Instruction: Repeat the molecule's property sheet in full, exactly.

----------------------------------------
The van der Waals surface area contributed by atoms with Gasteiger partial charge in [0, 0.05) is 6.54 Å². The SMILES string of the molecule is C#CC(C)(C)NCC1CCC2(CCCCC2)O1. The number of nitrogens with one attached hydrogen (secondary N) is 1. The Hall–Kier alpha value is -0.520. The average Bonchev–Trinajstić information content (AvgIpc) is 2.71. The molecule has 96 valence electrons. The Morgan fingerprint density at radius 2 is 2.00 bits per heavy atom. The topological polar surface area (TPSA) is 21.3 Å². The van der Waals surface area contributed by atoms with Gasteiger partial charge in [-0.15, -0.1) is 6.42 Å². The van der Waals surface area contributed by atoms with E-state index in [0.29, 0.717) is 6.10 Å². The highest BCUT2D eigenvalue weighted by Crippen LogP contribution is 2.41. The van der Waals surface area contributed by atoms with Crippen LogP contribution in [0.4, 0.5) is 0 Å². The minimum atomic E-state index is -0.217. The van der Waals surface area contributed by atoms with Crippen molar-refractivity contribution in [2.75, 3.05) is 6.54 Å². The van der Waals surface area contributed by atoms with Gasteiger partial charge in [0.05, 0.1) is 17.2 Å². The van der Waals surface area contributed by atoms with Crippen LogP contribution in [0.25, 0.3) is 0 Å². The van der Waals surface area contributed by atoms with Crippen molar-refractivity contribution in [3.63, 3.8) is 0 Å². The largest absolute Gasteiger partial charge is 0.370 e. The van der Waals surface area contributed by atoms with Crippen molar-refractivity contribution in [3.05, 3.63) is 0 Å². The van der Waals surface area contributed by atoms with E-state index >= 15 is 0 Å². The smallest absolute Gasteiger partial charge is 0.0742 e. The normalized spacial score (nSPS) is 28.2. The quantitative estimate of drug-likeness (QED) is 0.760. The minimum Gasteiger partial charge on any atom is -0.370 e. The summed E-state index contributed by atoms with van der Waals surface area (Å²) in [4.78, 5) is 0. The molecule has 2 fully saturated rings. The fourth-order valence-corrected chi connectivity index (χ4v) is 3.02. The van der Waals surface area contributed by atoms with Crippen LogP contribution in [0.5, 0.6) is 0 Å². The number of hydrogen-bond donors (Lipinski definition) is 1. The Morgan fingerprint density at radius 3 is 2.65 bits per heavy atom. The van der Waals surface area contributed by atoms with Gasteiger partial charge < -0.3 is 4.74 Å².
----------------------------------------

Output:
The van der Waals surface area contributed by atoms with Gasteiger partial charge in [0, 0.05) is 6.54 Å². The SMILES string of the molecule is C#CC(C)(C)NCC1CCC2(CCCCC2)O1. The number of nitrogens with one attached hydrogen (secondary N) is 1. The Hall–Kier alpha value is -0.520. The average Bonchev–Trinajstić information content (AvgIpc) is 2.71. The molecule has 96 valence electrons. The Morgan fingerprint density at radius 2 is 2.00 bits per heavy atom. The topological polar surface area (TPSA) is 21.3 Å². The van der Waals surface area contributed by atoms with Gasteiger partial charge in [-0.15, -0.1) is 6.42 Å². The van der Waals surface area contributed by atoms with E-state index in [0.29, 0.717) is 6.10 Å². The highest BCUT2D eigenvalue weighted by Crippen LogP contribution is 2.41. The van der Waals surface area contributed by atoms with Crippen LogP contribution in [0.4, 0.5) is 0 Å². The minimum atomic E-state index is -0.217. The van der Waals surface area contributed by atoms with Crippen molar-refractivity contribution in [2.75, 3.05) is 6.54 Å². The van der Waals surface area contributed by atoms with Gasteiger partial charge in [0.05, 0.1) is 17.2 Å². The van der Waals surface area contributed by atoms with Crippen LogP contribution in [0.25, 0.3) is 0 Å². The van der Waals surface area contributed by atoms with Crippen molar-refractivity contribution in [3.63, 3.8) is 0 Å². The largest absolute Gasteiger partial charge is 0.370 e. The van der Waals surface area contributed by atoms with Crippen molar-refractivity contribution in [3.05, 3.63) is 0 Å². The van der Waals surface area contributed by atoms with E-state index >= 15 is 0 Å². The smallest absolute Gasteiger partial charge is 0.0742 e. The normalized spacial score (nSPS) is 28.2. The quantitative estimate of drug-likeness (QED) is 0.760. The minimum Gasteiger partial charge on any atom is -0.370 e. The summed E-state index contributed by atoms with van der Waals surface area (Å²) in [4.78, 5) is 0. The molecule has 2 fully saturated rings. The fourth-order valence-corrected chi connectivity index (χ4v) is 3.02. The van der Waals surface area contributed by atoms with Crippen LogP contribution in [0.5, 0.6) is 0 Å². The number of hydrogen-bond donors (Lipinski definition) is 1. The Morgan fingerprint density at radius 3 is 2.65 bits per heavy atom. The van der Waals surface area contributed by atoms with Gasteiger partial charge < -0.3 is 4.74 Å².